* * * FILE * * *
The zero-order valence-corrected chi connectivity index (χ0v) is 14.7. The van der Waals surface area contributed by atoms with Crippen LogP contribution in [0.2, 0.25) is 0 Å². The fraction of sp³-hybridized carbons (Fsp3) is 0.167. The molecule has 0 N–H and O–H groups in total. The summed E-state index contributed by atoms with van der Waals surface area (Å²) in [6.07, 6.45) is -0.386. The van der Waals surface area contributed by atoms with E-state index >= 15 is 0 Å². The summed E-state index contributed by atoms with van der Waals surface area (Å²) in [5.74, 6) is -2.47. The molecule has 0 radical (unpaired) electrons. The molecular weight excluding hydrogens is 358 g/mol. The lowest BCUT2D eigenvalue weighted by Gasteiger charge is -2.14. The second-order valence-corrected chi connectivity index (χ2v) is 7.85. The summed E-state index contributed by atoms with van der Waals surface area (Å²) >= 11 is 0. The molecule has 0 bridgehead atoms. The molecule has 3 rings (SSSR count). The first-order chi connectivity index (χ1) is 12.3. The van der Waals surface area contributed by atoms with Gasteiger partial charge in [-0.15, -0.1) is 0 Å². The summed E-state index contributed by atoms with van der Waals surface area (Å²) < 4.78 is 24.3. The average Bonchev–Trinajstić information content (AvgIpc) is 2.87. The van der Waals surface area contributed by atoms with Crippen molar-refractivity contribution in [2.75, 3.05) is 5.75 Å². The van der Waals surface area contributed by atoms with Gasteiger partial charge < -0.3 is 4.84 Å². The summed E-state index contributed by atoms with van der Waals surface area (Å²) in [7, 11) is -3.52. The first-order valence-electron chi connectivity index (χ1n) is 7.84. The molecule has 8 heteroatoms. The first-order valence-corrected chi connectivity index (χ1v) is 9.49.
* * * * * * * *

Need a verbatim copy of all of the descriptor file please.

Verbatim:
The zero-order valence-corrected chi connectivity index (χ0v) is 14.7. The van der Waals surface area contributed by atoms with Crippen LogP contribution in [0.2, 0.25) is 0 Å². The fraction of sp³-hybridized carbons (Fsp3) is 0.167. The molecule has 0 N–H and O–H groups in total. The summed E-state index contributed by atoms with van der Waals surface area (Å²) in [6.07, 6.45) is -0.386. The van der Waals surface area contributed by atoms with E-state index >= 15 is 0 Å². The summed E-state index contributed by atoms with van der Waals surface area (Å²) in [5.74, 6) is -2.47. The molecule has 0 radical (unpaired) electrons. The molecular weight excluding hydrogens is 358 g/mol. The lowest BCUT2D eigenvalue weighted by Gasteiger charge is -2.14. The second-order valence-corrected chi connectivity index (χ2v) is 7.85. The summed E-state index contributed by atoms with van der Waals surface area (Å²) >= 11 is 0. The molecule has 0 bridgehead atoms. The molecule has 3 rings (SSSR count). The first-order chi connectivity index (χ1) is 12.3. The van der Waals surface area contributed by atoms with Gasteiger partial charge in [-0.15, -0.1) is 0 Å². The summed E-state index contributed by atoms with van der Waals surface area (Å²) < 4.78 is 24.3. The average Bonchev–Trinajstić information content (AvgIpc) is 2.87. The van der Waals surface area contributed by atoms with Crippen molar-refractivity contribution in [2.75, 3.05) is 5.75 Å². The van der Waals surface area contributed by atoms with Gasteiger partial charge < -0.3 is 4.84 Å². The summed E-state index contributed by atoms with van der Waals surface area (Å²) in [7, 11) is -3.52. The first-order valence-electron chi connectivity index (χ1n) is 7.84. The molecule has 8 heteroatoms. The first-order valence-corrected chi connectivity index (χ1v) is 9.49.